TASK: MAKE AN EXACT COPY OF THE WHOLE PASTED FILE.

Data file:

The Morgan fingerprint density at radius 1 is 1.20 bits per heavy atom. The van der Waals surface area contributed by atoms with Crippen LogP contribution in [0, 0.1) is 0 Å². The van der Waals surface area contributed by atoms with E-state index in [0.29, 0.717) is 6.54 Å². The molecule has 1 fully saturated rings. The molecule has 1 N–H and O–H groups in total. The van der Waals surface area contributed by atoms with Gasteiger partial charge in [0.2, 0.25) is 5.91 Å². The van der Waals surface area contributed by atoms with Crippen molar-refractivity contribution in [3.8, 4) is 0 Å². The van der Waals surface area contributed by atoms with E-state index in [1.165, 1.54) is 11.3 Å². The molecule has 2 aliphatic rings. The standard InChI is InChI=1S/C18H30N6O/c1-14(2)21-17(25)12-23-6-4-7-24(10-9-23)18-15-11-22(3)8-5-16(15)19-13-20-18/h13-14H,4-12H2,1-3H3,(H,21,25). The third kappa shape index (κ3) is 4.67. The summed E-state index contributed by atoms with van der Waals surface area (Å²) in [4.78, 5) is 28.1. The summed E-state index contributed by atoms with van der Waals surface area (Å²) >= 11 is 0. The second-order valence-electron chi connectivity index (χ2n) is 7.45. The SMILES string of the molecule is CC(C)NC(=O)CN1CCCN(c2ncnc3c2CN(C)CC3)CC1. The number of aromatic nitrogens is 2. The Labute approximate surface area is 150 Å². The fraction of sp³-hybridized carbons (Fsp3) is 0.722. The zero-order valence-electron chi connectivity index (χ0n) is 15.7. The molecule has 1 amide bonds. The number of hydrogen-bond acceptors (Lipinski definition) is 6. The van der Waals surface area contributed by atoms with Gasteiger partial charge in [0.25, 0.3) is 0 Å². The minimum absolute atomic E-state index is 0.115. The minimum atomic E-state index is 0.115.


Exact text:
The Morgan fingerprint density at radius 1 is 1.20 bits per heavy atom. The van der Waals surface area contributed by atoms with Crippen LogP contribution in [0, 0.1) is 0 Å². The van der Waals surface area contributed by atoms with E-state index in [0.29, 0.717) is 6.54 Å². The molecule has 1 fully saturated rings. The molecule has 1 N–H and O–H groups in total. The van der Waals surface area contributed by atoms with Gasteiger partial charge in [0.2, 0.25) is 5.91 Å². The van der Waals surface area contributed by atoms with Crippen molar-refractivity contribution in [3.8, 4) is 0 Å². The van der Waals surface area contributed by atoms with E-state index in [1.165, 1.54) is 11.3 Å². The molecule has 2 aliphatic rings. The standard InChI is InChI=1S/C18H30N6O/c1-14(2)21-17(25)12-23-6-4-7-24(10-9-23)18-15-11-22(3)8-5-16(15)19-13-20-18/h13-14H,4-12H2,1-3H3,(H,21,25). The third kappa shape index (κ3) is 4.67. The summed E-state index contributed by atoms with van der Waals surface area (Å²) in [4.78, 5) is 28.1. The summed E-state index contributed by atoms with van der Waals surface area (Å²) >= 11 is 0. The second-order valence-electron chi connectivity index (χ2n) is 7.45. The SMILES string of the molecule is CC(C)NC(=O)CN1CCCN(c2ncnc3c2CN(C)CC3)CC1. The number of aromatic nitrogens is 2. The Labute approximate surface area is 150 Å². The fraction of sp³-hybridized carbons (Fsp3) is 0.722. The zero-order valence-electron chi connectivity index (χ0n) is 15.7. The molecule has 1 amide bonds. The number of hydrogen-bond acceptors (Lipinski definition) is 6. The van der Waals surface area contributed by atoms with Gasteiger partial charge in [0.25, 0.3) is 0 Å². The minimum absolute atomic E-state index is 0.115. The minimum atomic E-state index is 0.115.